Tuesday, November 27, 2012
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GCF Online Banker
GCF Online Banker is nearing its 10th anniversary. Our small, community bank was among the first of its size to offer the convenience of online banking to our customers when we first went live on January 3, 2003.
No need to reiterate the convenience and benefits of banking whenever need may arise from wherever you happen to be at the moment. It's commonplace today.
Yet it's taken me quite some time to begin writing this article. I first researched old GCFlash articles we published when introducing this new banking channel. And couldn't stop reading. Old articles can be quite amusing.
We had to explain everything that could be handled online. What type of transactions were possible, the simplicity and convenience of conducting them online and ability to monitor your accounts in real time all had to be spelled out.
It was a much safer time, too. Crooks hadn't yet figured out how to ply their trade in cyberspace. This is evidenced by a quote from the December 17, 2002 edition of GCFlash:
"Systems are coded in such a way that risk is practically non-existent. When was the last time you heard about a security breach regarding online banking? Never!"
Those were the good, ole' days. While not much is new as far as capabilities of online banking, security is an entirely different matter.
Americans have learned to protect themselves online. And they understand that the ability to manage accounts in real time allows them to detect fraud immediately, minimizing any risk incurred.
They've embraced online banking. In fact, according to the Pew Research Center earlier this year, 81% of U.S. households bank online. Online banking customer satisfaction stands at 78%.
IDC Financial Insights reports that 73.5% of U.S. consumers now use online bill payment.
Since we've already reached the pinnacle of online banking, there's not much more we can offer. Right?
Wrong. Now we can focus on the little things.
Searching for something in your Account Transaction history? Your results will now be sorted in an easier to read format.
The same with Detail information. When sorting one of the table columns, the rest of the information didn't always sort correctly. This has been fixed.
You'll be able to print easier, too. A Printer Friendly icon will appear on pages formatted to print quickly. Loan transaction reports will now print in the same order as they display on the page. Previously, transactions printed in ascending order regardless of how you sorted them on the web page.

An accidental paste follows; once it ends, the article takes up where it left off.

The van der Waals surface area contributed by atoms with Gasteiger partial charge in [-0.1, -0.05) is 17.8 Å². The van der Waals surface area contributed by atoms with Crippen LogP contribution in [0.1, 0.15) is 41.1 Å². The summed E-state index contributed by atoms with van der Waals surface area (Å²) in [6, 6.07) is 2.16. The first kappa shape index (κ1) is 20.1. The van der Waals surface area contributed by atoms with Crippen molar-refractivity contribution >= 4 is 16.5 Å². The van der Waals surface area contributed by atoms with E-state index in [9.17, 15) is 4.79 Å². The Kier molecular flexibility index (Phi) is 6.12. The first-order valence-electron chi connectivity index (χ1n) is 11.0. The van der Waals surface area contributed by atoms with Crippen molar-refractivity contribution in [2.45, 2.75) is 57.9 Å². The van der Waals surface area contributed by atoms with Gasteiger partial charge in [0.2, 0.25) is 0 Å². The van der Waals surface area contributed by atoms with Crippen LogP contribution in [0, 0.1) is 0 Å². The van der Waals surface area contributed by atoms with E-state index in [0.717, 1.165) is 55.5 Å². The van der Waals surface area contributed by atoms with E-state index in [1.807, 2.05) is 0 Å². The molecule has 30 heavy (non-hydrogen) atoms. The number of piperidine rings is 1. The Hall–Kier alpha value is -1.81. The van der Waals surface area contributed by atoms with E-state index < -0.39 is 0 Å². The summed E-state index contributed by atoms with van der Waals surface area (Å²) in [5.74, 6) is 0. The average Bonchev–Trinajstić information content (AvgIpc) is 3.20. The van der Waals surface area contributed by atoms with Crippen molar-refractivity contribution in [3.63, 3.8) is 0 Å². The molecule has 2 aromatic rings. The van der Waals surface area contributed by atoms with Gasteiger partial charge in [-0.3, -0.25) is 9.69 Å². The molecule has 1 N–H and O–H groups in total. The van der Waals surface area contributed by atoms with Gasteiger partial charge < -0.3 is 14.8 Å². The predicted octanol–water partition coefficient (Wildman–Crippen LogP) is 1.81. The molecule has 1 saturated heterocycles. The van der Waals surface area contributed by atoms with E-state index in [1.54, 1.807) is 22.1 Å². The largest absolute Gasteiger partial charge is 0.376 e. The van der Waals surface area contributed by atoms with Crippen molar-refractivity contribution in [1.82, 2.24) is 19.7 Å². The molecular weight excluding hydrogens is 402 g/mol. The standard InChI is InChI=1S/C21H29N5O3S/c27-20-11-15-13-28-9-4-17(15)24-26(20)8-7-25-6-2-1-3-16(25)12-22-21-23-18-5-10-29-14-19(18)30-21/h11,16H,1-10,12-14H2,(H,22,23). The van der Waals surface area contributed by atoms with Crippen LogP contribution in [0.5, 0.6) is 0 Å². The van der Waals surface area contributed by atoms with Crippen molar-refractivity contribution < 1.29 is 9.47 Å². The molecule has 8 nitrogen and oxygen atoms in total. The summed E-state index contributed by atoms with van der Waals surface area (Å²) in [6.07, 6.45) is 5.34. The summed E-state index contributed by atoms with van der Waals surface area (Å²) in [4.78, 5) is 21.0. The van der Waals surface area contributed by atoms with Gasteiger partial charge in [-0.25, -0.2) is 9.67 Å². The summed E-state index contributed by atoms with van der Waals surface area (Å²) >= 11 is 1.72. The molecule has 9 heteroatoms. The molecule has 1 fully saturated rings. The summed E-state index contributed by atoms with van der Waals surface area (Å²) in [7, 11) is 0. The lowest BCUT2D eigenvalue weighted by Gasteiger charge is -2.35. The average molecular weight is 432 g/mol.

Before year end, folks using older Quickbooks versions prior to 2006 will be able to export their transaction information directly into the financial software.
If you're among those who see highlighting in the Summary page header, it will no longer display. This doesn't affect many users but it's a nuisance to those it does.
These are little enhancements, no doubt. But isn't it the little things in life that make the most difference?
In the previous article, I told you we had reached the pinnacle of online banking where we really had nothing new to offer. I may have misspoken.
In fact, just this year we began offering an entirely new method of online banking. From the palm of your hand.
Technology changes rapidly, as does public acceptance. It was hard enough to imagine online banking becoming mainstream when we first launched it 10 years ago. We never could have envisioned a time when we could bank through a phone.
Remember those early mobile phones? They were as large as those old wall phones that used to be connected by wires, and carried in an equally bulky case.
The same has happened with the computer. They don't have to be lugged around in a briefcase anymore. You carry them in your pocket.
People are connected to their device. They use it to perform everything they once did on their PC.
Including banking. According to Juniper Research, 550 million people will use mobile banking services by 2016, up from 185 million in 2011.
And this is an area we can continue to enhance. So it's just what we're going to do.
We discussed the details of Touch Banking when it was first introduced. You can brush up on the basics here.
We've also covered mobile banking security here.
So what does that leave to talk about today? How about coming attractions? Here's a sneak peak at a few things in the works:
Transfer money to anyone, anywhere. You need only a cell phone number or email address. Popmoney is coming to Touch Banking!